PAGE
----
Students took on the dual roles of a reporter and a reader in Adult Educator Weekly. As reporters, they had to choose to report on three out of ten topics. The “journal articles” were made public and read by everyone in the class. As readers, the students reviewed the articles and posted their comments. They also cast their votes for the best written article of the week. At the end of the course, the articles with the highest number of votes were published in the final edition of the newspaper. The instructor took the role of an editor in chief who gave the reporters their weekly assignments.

The course was redesigned using WordPress (UBC blog) platform. The reason for choosing a blog platform for the new course was two-fold: 1) a lot of newspapers use blogs for their online presence so Adult Educator Weekly looked “more real”, and 2) the communication between the “reporters” and “readers” seemed more natural, than to use a discussion forum inside an LMS (Learning Management System).


Boskic, N., Bahl, R., Palacios, C. & Bray, B., & Ng, D. (2012). Game-based Learning in Higher Education. UBC, November 2012

Boskic, N. (2012) What is on the Horizon: Emerging Directions in Teaching & Learning. CTLT Institute, UBC. May 2012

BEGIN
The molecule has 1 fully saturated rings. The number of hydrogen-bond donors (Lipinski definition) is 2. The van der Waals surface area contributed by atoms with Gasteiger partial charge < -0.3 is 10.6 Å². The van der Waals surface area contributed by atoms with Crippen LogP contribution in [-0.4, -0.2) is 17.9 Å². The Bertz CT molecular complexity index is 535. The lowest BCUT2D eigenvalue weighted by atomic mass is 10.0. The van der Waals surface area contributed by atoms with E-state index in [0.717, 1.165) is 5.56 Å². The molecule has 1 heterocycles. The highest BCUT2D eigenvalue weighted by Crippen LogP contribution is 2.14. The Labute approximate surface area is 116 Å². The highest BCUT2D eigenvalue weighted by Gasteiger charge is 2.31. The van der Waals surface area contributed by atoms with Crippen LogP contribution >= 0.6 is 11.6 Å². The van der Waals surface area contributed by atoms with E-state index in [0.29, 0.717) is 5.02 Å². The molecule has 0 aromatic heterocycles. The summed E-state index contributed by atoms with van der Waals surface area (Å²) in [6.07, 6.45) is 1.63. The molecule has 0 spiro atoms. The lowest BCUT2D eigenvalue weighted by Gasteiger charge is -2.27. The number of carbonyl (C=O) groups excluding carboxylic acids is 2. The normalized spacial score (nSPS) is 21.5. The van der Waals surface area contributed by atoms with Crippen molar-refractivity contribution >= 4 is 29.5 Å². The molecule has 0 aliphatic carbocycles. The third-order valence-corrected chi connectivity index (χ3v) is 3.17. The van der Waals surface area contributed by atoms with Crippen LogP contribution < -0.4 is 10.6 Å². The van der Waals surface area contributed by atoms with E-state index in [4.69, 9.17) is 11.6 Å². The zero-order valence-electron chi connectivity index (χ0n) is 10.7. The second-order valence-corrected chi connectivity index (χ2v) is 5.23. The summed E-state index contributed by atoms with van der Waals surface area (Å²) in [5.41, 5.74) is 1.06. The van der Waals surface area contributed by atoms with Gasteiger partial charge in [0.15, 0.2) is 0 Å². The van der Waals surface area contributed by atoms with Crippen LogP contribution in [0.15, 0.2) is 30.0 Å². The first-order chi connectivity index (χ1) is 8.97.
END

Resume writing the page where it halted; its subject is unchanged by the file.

Hu, S. (2014). Gamified Online Course: The Journey Since 2012. NMC Summer Conference, Washington, D.C., May 2014.

Boskic, N., & Hu, S. (2015). Gamification in higher education: How we changed roles. 9th European Conference on Game-Based Learning (ECGBL), Steinkjer, Norway, October 8-9, 2015.


Boskic, N., & Hu, S. (2015). Gamification in higher education: How we changed roles. Proceedings of 9th European Conference on Game-Based Learning (ECGBL). October 8-9, 2015, Steinkjer, Norway.

NMC video competition 2015

Created by Sharon Hu

Lessons Learned

The innovation in design and approach to student learning situated part of the course in a gamespace. The game concepts— competition (Caillois, 1961), teamwork, weekly challenges that test skills and knowledge, use of creativity, imagination and collaboration to solve a common task (Szulborski, 2005; Zimmerman, 2004), public votes, and symbolic prizes (points) (Gee, 2007) — have created engaging online interaction.